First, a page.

Malvern Panalytical Scientific Award 2023

Our 2023 Scientific Award is now open – and there’s a €5,000 prize for the best entry.
Entries close August 31st – you’ve still got time!

A Tale of Two Spectra: The Difference Between NIR and FTIR

A Tale of Two Spectra: The Difference Between NIR and FTIR

Near-Infrared Spectroscopy (NIR) and Fourier Transform Infrared Spectroscopy (FTIR) are two molecular analysis technologies that are used in a wide range of industries – especially mining.

While NIR is a well-known and well-established technology, FTIR is often considered the new kid on the block, and you may not know much about it.

So, which one is the best for your needs?

Read on to learn the difference between NIR and FTIR.

What is NIR?

Near-Infrared Spectroscopy (NIR) is a non-destructive analytical technique that identifies the molecular composition of a sample.

When the light in the near-infrared region is applied to the sample, the amount of light absorbed or reflected at different wavelengths can be measured. This can be used to identify the presence and abundance of different elements.

What is FTIR?

Fourier Transform Infrared Spectroscopy (FTIR) is also a technique used to identify and analyse the molecular structure of a material.

Unlike NIR, FTIR applies fully infrared light to the sample and measures how much light is absorbed in different wavelengths. Using the Fourier Transform method, it can analyse the entire spectra simultaneously, improving the speed and scalability of its analysis.

What’s the Difference Between NIR and FTIR?

The main difference between NIR and FTIR is the spectral range they use for analysis. NIR uses light in the near-infrared region (approximately 350-2500 nm), while FTIR uses light in the mid-infrared region (approximately 4000-400 cm^-1).

This difference in wavelength range affects the types of samples that can be analysed. This means NIR and FTIR aren’t like-for-like substitutes, but are instead complementary.

Benefits of NIR

NIR is best used for testing a larger sample size, where compositions aren’t exceedingly complex. This makes NIR a preferred method for quantitative analysis, where the aim is to idenitfy the main components of a sample range quickly.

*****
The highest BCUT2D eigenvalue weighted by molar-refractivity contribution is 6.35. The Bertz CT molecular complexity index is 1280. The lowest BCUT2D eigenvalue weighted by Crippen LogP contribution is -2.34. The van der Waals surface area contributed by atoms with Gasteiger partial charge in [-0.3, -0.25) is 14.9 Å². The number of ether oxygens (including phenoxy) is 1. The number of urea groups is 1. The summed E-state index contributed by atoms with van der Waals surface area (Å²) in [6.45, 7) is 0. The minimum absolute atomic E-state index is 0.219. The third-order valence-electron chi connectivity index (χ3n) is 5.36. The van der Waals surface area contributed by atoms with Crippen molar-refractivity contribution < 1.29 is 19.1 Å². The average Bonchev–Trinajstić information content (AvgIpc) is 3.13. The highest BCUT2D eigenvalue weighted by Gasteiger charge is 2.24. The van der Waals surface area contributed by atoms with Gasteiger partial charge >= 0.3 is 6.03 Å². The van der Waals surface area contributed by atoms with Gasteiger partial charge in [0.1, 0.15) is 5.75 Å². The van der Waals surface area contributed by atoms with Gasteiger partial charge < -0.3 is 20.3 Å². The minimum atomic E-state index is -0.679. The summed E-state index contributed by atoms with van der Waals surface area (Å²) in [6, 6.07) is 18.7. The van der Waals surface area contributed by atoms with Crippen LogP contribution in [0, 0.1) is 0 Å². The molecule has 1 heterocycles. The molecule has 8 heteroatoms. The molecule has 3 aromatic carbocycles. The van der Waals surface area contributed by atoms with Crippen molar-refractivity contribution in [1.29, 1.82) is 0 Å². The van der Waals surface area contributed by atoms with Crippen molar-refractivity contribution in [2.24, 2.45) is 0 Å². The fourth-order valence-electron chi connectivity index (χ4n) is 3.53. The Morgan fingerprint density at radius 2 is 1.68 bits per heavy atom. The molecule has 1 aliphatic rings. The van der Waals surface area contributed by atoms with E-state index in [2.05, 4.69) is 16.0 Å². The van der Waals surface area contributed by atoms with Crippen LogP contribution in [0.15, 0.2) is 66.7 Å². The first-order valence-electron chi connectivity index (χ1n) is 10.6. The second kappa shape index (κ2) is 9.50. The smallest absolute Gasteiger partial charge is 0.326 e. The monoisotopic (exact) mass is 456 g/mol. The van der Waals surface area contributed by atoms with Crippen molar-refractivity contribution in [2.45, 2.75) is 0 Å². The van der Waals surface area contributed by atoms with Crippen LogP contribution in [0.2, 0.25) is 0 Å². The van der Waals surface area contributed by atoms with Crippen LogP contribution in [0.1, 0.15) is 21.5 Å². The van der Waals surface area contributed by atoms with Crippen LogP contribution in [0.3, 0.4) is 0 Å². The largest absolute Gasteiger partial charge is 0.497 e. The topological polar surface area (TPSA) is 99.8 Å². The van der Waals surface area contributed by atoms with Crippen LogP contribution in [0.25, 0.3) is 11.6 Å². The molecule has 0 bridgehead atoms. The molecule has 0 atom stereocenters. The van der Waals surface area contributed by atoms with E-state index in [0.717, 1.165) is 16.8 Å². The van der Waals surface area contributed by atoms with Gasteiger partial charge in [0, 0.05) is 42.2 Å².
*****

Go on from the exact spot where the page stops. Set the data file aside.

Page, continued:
NIR is also able to analyse all three states of matter: solids, liquids and gases. This means along with identifying the composition of a sample, it can also detect the moisture content and air pockets which can effect what the sample is worth and how it may need to be processed.

It’s ability to analyse wide ranges of samples across different states of matter makes it ideally suited to greenfield mining exploration.

Benefits of FTIR

The biggest strength of FTIR is it can assess an impressively wide spectra which lets it identify trace elements like chemicals and other contaminants.

Along with trace elements, it can also provide far more detailed breakdowns of sample composition because it can examine the entire spectra simultaneously, rather than having to examine individual wavelengths.

The ability to assess the composition of samples to such a precise level opens up a lot of opportunities in the mining industry. Not only does it shed more light on the true value of a sample, it can also reveal the transformation history of the minerals in the area.

The other benefit of FTIR is the speed of its analysis. The Fourier Transform method means the entire spectrum is analysed as a whole, saving time from having to measure singular wavelengths.

NIR vs FTIR: Which is Better?

In this case, it isn’t ‘which is better’, but rather which do you need? Either NIR or FTIR could be more suitable depending on the application.

For analysis of larger sample sizes, NIR is likely to be more suitable. However, for a more in-depth breakdown of sample composition, FTIR may be your preferred solution.

The TerraSpec 4 Analytical Spectral Device

A Tale of Two Spectra: The Difference Between NIR and FTIR 2

The TerraSpec 4 Analytical Spectral Device is a portable, full-range NIR spectrometer.

It delivers highly accurate results in mere seconds, all without damaging the sample. Highly regarded among top geologists worldwide, its ease of use and rugged reliability means your operators will have the ability to take accurate readings in the field.

It also comes with several incredible features, including:

  • High-res and standard-res options
  • Non-destructive, reliable analysis
  • Portable and built for endurance
  • Unparalleled alteration mineral analysis
  • Rapid key mineral identification

For rapid NIR results, you can’t go wrong with a TerraSpec 4!

The Agilent 4300 Handheld FTIR Analyser

agilent 4300 handheld ftir

The Agilent 4300 Handheld FTIR Analyser is the first of its kind and has quickly become the leading handheld FTIR device on the market. With its easy point-and-shoot functionality and lightweight (only 2 kgs) design, it really is the premier option for FTIR analysis in the field.

One of the most time-consuming tasks in any analysis process is the wait for laboratory results. However, with the Agilent 4300, you can obtain instant results in the field, allowing for faster progress.

This instrument also offers an interchangeable interface, making it easy to switch between analysing different materials, such as changing from analysing a polymer sample to analysing a soil sample. Additionally, the Agilent 4300 can analyse solids, liquids, and gases, making it highly versatile.

Portable Analytical Solutions

To put it simply, portable analysis devices are the best way to gather highly accurate data when in the field or on the move.

Portable Analytical Solutions supplies various NIR and FTIR analysis devices for a range of industries across Australia and New Zealand.

To purchase your own ASD TerraSpec 4 or Agilent 4300, don’t hesitate to get in contact today.